As physical therapists, my wife and I are under no illusions about the effect of time on aging bodies. Since older patients make up a steady slice of my caseload, I’m frequently either helping them manage their current lifestyle challenges, or counseling them to prepare for those that are on the way. Like it or not, when it comes to living independently in our home environment, we are all on a downward trajectory.

Armed with that cheerful thought, what can my wife and I do to extend the time we’re able to live in the home we love? This has been a casual topic between us for a number of years, but is lately inching toward the preliminary planning stage. For starters, handrails added to the entry steps will increase safety when coming and going. Later, a wheelchair ramp may be a necessity. Fortunately, our house is just one level. But if there were stairs to a second story, a stair lift might have been needed to maintain accessibility to that part of the house.

In the bathroom, we’ll replace our present shower and tub combo with a shower that can accommodate a seat, and later a shower wheelchair, with plenty of grab bars for steady maneuvering. We already have a tall toilet, but strategically placing grab bars nearby will further ease the rise from sitting to standing.

Our house was built with wide doorways, so no modification is necessary if a wheelchair is needed. It’s also already well-lit, which helps older eyes find the safest path, and we can add lever-type door handles that are kind to arthritic hands. Eliminating all of our throw rugs is a safety practice we can employ to prevent falls.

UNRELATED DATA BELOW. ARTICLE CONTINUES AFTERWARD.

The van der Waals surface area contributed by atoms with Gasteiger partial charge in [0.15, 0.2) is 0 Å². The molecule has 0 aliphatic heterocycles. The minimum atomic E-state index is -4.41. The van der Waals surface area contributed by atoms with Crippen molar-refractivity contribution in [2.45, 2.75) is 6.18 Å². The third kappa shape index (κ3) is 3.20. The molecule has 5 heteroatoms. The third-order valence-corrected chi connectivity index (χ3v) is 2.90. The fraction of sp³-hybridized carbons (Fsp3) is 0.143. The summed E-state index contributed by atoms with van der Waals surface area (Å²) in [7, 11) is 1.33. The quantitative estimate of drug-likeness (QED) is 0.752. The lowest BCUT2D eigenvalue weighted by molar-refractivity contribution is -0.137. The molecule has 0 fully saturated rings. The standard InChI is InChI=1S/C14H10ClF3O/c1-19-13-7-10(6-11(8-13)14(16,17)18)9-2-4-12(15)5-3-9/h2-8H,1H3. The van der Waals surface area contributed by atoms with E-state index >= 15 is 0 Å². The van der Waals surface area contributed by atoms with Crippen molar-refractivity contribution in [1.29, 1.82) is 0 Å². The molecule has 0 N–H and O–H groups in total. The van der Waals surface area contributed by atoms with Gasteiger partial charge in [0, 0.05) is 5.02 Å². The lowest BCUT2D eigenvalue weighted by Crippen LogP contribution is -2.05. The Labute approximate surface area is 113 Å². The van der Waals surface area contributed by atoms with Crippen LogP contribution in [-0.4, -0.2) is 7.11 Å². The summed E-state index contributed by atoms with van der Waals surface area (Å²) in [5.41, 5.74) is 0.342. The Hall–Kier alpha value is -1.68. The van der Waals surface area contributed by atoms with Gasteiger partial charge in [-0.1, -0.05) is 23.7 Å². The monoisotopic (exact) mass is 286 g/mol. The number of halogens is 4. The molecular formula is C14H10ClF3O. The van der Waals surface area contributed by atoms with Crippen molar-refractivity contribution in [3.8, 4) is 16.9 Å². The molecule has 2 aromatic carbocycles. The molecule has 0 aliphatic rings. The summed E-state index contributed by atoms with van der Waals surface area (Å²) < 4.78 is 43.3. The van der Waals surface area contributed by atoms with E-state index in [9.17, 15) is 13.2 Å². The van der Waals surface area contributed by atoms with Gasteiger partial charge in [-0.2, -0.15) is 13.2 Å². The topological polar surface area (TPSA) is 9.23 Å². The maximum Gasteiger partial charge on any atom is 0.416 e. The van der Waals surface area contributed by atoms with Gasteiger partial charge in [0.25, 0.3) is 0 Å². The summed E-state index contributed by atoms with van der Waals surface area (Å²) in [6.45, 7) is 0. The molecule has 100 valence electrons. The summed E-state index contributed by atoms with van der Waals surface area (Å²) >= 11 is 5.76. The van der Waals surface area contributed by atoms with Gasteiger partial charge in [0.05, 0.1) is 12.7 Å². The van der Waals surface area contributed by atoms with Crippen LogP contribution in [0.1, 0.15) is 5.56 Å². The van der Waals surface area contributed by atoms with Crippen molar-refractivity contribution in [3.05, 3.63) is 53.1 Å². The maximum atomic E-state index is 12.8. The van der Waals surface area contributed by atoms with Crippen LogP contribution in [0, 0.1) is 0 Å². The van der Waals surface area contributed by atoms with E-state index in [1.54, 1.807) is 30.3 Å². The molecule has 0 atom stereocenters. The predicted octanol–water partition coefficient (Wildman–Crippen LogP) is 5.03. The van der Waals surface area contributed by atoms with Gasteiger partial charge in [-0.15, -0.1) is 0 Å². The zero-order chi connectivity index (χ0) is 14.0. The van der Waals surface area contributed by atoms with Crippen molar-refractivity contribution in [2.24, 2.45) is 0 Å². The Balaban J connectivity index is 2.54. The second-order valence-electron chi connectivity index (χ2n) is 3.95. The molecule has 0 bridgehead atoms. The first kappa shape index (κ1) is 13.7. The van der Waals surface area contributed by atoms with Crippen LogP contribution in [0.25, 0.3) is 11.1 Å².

The wood heater was a hand-me-down gift from a friendly, older stranger at the local hardware store. Unlike me, its function is unchanged after 20 years, with only a new blower motor needed to keep it going. I’ll replace it with a gas heater, and have a line run from the tank that currently supplies the furnace. Maybe I can pass along the current wood heater to another energetic homeowner.

I don’t yet have a clear solution for the gardens. But instead of expanding the vegetable and flower beds, I’ve begun reducing their size and hence their required maintenance. I’m also making plans for either repairing or demolishing the old outbuildings, while I’m still able. My wife encourages me to pay to have this done, but it’s painful to pry the dollars from my frugal fingers for a job I can still do myself.

The modifications needed to keep us in our home are still some years away—or maybe not. The future has a way of rushing in before we’re ready. But like 18th century Scottish poet Robert Burns’s “tim’rous beastie,” I’ve laid my best plans, and hope nothing turns me out of my house until I’m ready to leave.

Ed Marsh is a physical therapist who lives and works in a small community near Atlanta. He likes to spend time with his church, with his family and in his garden thinking about retirement. His favorite question to ask a young person is, “Are you saving for retirement?” Check out Ed’s earlier articles.